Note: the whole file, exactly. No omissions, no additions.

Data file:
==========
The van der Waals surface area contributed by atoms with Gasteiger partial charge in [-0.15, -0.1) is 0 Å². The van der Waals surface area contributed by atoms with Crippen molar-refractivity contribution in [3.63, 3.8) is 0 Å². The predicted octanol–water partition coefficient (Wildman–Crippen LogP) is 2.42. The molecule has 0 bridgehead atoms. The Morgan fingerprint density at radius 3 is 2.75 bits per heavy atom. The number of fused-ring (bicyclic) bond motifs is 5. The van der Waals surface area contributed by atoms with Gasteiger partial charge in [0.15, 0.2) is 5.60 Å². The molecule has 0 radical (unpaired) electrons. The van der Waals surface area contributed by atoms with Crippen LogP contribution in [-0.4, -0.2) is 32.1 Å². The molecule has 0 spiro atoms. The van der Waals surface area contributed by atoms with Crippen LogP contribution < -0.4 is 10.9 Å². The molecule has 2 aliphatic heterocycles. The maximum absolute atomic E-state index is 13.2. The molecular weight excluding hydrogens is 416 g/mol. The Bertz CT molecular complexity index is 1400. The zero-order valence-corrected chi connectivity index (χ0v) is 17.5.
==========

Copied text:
The van der Waals surface area contributed by atoms with Gasteiger partial charge in [-0.15, -0.1) is 0 Å². The van der Waals surface area contributed by atoms with Crippen molar-refractivity contribution in [3.63, 3.8) is 0 Å². The predicted octanol–water partition coefficient (Wildman–Crippen LogP) is 2.42. The molecule has 0 bridgehead atoms. The Morgan fingerprint density at radius 3 is 2.75 bits per heavy atom. The number of fused-ring (bicyclic) bond motifs is 5. The van der Waals surface area contributed by atoms with Gasteiger partial charge in [0.15, 0.2) is 5.60 Å². The molecule has 0 radical (unpaired) electrons. The van der Waals surface area contributed by atoms with Crippen LogP contribution in [-0.4, -0.2) is 32.1 Å². The molecule has 0 spiro atoms. The van der Waals surface area contributed by atoms with Crippen LogP contribution < -0.4 is 10.9 Å². The molecule has 2 aliphatic heterocycles. The maximum absolute atomic E-state index is 13.2. The molecular weight excluding hydrogens is 416 g/mol. The Bertz CT molecular complexity index is 1400. The zero-order valence-corrected chi connectivity index (χ0v) is 17.5.